clint steve_mcqueenHeader893877_10151487497554591_592791880_o Inviting guests over for a dinner party means an inevitable scramble to get the place ready. For some of us, that dash to tighten up the place could mean finally tackling organizing the living room. Others may feel compelled to go out back and rake up those magnolia leaves. Whatever your pre-hosting routine, one thing is for certain: don’t forget the music. Guests might not notice how free your backyard is of magnolia leaves, but they will definitely notice a quiet house. Music is a detail that, at all costs, should not go overlooked. It sets the tone for the evening and acts as a natural social cohesion among guests. And how you approach the music says a lot about your hosting skills. Set it and forget it is a standard technique these days. Playlists can come together pretty quickly in today’s digital age. On the other hand, if you want to keep things interesting, give vinyl and a turntable a shot. It’s a deliberate alternative, and a great way to change it up. James Murphy, former front-man of LCD Soundsystem (RIP) – one of the greatest live bands of all time – gives some great pointers on how to approach spinning vinyl at parties. “The thing about relying on a turntable for music during a party is that you’re forced to make choices: It’s not just a playlist you threw together once and use for every occasion.” Murphy continues, “With a record, music becomes an active choice, all night long. It never loops, you never accidentally repeat a song, and you can’t skip ahead — and believe me, the ‘questionable’ songs do come around.” For nearly every party at Ledbury, including our In-Store Sample Sale, we’ve relied on our good friend Marty Key, co-owner of Steady Sounds, to supply the music. Steady Sounds is a great record store here in Richmond, and naturally Marty knows a thing or two about vinyl. Turning to the turntable is a great way to give guests something new. Familiar tunes are great but so is introducing them to new ones. For Marty, he brings a little bit of everything but tends to sway towards the funkier, groovier side of thing. To keep it interesting, and he always does, he mixes in a little jazz and and some Brazilian rhythms when he can. When Marty plays records, he usually chooses 45’s. “I'm a 45 guy, there’s just so much more music available on 45's and they’re fun to collect, not to mention lighter. LPs are great and I use them as well, but it's mostly 45's for me. It also keeps you on your toes considering most songs are around 3 minutes long.” A decision to play vinyl is, of course, a lot more work. But it shows that you are a thoughtful host with great taste and an eye for details. Seems like a good trade for a few extra minutes of thumbing through records. You don’t have to own a record store to know what you’re doing. But to give you that extra edge, we turned to Marty for some light pointers to help get things moving: 1. Don't be afraid to play hits. Covers of hit songs done in a different style is always a plus. I think some people just want to play their $1,000 obscure record to impress a crowd, but really you may just be impressing yourself at a party. 2. Start out mellow and build from there. Don't play all your heaters first for the few that trickle in. 3. If playing all 45's make sure you use the bathroom first thing. You'll probably want to have a clear line to the bathroom. There is only three minutes per song, so it's going to be essential to be quick on your feet. Since you’re hosting, you might want to stick with LPs. It’ll give you 20 minutes or so per side. 4. Have fun, that’s what it's all about.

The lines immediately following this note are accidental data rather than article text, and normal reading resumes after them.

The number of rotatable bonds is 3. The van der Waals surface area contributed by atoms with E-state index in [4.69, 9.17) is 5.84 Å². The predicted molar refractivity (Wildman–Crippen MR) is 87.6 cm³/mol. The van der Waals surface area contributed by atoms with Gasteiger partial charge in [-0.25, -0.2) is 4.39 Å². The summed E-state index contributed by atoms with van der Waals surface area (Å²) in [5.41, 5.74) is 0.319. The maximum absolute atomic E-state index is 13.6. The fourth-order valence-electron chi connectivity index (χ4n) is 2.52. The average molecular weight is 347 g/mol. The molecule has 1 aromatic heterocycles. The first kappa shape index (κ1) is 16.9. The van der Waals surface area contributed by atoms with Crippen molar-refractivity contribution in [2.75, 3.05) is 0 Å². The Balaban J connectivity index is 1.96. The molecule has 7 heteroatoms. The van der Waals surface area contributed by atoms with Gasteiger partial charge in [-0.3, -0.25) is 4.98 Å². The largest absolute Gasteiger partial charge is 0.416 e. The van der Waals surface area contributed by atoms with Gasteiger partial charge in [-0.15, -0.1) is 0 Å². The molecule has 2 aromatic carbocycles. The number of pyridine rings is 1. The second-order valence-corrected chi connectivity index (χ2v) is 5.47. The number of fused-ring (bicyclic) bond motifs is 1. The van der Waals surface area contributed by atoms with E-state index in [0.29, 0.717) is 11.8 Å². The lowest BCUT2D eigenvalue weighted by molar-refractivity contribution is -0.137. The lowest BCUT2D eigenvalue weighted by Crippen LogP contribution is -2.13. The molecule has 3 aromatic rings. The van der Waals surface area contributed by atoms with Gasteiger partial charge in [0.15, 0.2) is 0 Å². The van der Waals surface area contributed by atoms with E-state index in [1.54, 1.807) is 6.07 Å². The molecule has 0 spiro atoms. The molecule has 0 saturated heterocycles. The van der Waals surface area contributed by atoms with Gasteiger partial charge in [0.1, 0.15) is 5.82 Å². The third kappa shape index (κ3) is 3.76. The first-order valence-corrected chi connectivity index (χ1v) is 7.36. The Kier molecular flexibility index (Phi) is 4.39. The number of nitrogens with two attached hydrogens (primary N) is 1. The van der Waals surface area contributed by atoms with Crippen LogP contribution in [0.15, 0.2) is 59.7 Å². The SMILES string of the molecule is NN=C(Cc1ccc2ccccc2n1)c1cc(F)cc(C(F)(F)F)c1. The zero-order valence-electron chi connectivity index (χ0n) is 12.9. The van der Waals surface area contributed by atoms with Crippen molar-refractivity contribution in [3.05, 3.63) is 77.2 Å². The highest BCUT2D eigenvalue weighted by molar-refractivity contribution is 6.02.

You’re probably already on eBay looking at turntables. Until you receive one, we put together a playlist, with some help from Marty, of the tunes that we will be playing at our next party: Listen here.
July 18, 2014 — Ledbury